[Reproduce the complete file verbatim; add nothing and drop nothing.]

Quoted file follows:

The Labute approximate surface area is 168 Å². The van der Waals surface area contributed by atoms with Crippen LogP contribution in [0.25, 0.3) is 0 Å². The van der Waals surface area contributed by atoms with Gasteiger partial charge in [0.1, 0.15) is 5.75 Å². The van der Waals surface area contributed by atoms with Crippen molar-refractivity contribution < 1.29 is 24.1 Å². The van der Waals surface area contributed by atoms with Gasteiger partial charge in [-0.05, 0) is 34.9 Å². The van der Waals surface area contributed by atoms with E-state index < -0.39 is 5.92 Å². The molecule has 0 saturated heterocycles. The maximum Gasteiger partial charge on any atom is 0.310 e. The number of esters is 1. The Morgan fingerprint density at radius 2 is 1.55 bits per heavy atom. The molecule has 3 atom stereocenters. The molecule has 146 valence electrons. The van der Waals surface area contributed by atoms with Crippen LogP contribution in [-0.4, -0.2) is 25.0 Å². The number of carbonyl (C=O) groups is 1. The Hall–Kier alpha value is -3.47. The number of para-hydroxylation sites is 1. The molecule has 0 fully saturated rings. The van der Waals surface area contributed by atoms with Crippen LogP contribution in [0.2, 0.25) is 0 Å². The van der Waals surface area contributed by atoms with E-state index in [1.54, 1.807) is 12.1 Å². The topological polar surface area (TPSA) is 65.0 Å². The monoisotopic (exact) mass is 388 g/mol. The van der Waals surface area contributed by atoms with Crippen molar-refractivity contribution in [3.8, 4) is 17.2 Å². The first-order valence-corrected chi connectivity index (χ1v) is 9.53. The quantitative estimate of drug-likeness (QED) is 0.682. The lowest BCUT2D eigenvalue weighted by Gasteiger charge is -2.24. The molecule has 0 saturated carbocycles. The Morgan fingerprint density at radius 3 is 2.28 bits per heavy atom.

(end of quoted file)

The Labute approximate surface area is 168 Å². The van der Waals surface area contributed by atoms with Crippen LogP contribution in [0.25, 0.3) is 0 Å². The van der Waals surface area contributed by atoms with Gasteiger partial charge in [0.1, 0.15) is 5.75 Å². The van der Waals surface area contributed by atoms with Crippen molar-refractivity contribution < 1.29 is 24.1 Å². The van der Waals surface area contributed by atoms with Gasteiger partial charge in [-0.05, 0) is 34.9 Å². The van der Waals surface area contributed by atoms with E-state index < -0.39 is 5.92 Å². The molecule has 0 saturated heterocycles. The maximum Gasteiger partial charge on any atom is 0.310 e. The number of esters is 1. The Morgan fingerprint density at radius 2 is 1.55 bits per heavy atom. The molecule has 3 atom stereocenters. The molecule has 146 valence electrons. The van der Waals surface area contributed by atoms with Crippen LogP contribution in [-0.4, -0.2) is 25.0 Å². The number of carbonyl (C=O) groups is 1. The Hall–Kier alpha value is -3.47. The number of para-hydroxylation sites is 1. The molecule has 0 fully saturated rings. The van der Waals surface area contributed by atoms with Crippen LogP contribution in [0.2, 0.25) is 0 Å². The van der Waals surface area contributed by atoms with E-state index in [1.54, 1.807) is 12.1 Å². The topological polar surface area (TPSA) is 65.0 Å². The monoisotopic (exact) mass is 388 g/mol. The van der Waals surface area contributed by atoms with Crippen molar-refractivity contribution in [3.8, 4) is 17.2 Å². The first-order valence-corrected chi connectivity index (χ1v) is 9.53. The quantitative estimate of drug-likeness (QED) is 0.682. The lowest BCUT2D eigenvalue weighted by Gasteiger charge is -2.24. The molecule has 0 saturated carbocycles. The Morgan fingerprint density at radius 3 is 2.28 bits per heavy atom.